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Despite having to settle for a short-term contract after winning NL Comeback Player of the Year and receiving MVP votes last season, Chicago Cubs outfielder Cody Bellinger has no plans to leave agent Scott Boras. Bellinger signed a one-year "prove yourself" contract with the Cubs last winter, had a great 2023, and will have to do it again if he wants to really cash in next offseason.

Here's what Bellinger said about sticking with Boras (via The Athletic):

"I've definitely gotten blown up. But I've confirmed multiple times that I'm definitely not leaving," Bellinger said. "I've told Scott that. I had nothing but positive experiences through the whole process."

This past offseason was a very bad one for Boras. Bellinger was one of four decorated Boras clients -- Bellinger, Platinum Glove winner Matt Chapman, postseason hero Jordan Montgomery, reigning NL Cy Young winner Blake Snell -- who had to settle for a short-term contract after seeking much more. Montgomery left Boras earlier this month.

Those short-term contracts do have what amount to built-in insurance policies, it should be noted. Bellinger has a three-year, $80 million contract with two opt outs, so if he has a good year, he can go back into free agency this winter. If not, he can stay with the Cubs. Chapman, Montgomery, and Snell have similar contract structures.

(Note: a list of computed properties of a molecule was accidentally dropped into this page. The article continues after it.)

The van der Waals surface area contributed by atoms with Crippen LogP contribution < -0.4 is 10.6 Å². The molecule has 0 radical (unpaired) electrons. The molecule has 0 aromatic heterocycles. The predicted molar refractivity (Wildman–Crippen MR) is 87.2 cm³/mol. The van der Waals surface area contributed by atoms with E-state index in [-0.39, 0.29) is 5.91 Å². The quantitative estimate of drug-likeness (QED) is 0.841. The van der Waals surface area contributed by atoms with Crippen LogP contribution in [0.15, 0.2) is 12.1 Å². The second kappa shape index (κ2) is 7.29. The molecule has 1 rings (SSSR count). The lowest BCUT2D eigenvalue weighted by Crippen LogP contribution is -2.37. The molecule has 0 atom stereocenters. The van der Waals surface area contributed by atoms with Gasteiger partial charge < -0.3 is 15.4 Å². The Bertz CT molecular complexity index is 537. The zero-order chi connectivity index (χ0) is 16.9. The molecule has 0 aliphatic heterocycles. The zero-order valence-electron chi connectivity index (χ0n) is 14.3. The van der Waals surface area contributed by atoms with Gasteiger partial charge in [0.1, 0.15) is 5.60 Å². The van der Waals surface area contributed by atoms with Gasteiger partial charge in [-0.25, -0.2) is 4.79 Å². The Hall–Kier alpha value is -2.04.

Still, Boras failed to get four prominent clients a long-term contract, and one has already left for another agency. The simple fact that his clients are being asked whether they will leave reflects poorly on Boras. This is not the first time Boras has had a bad offseason -- Dallas Keuchel and Mike Moustakas circa 2018-19 can attest to that -- but this one was glaring.

Boras represents All-Stars Pete Alonso, Alex Bregman, and Corbin Burnes, all of whom are scheduled to become free agents after this season. Jose Altuve was also going to become a free agent after the season, though he signed a five-year extension a few weeks ago. Realistically, there was never much of a chance Altuve would leave Houston.

Bellinger, for what it's worth, has started slowly this season. The 28-year-old is slashing .200/.296/.371 with three home runs through 18 games. Questions about underwhelming contact quality (exit velocity, etc.) persist, though Bellinger ranks middle of the pack now after sitting near the bottom of the league last offseason.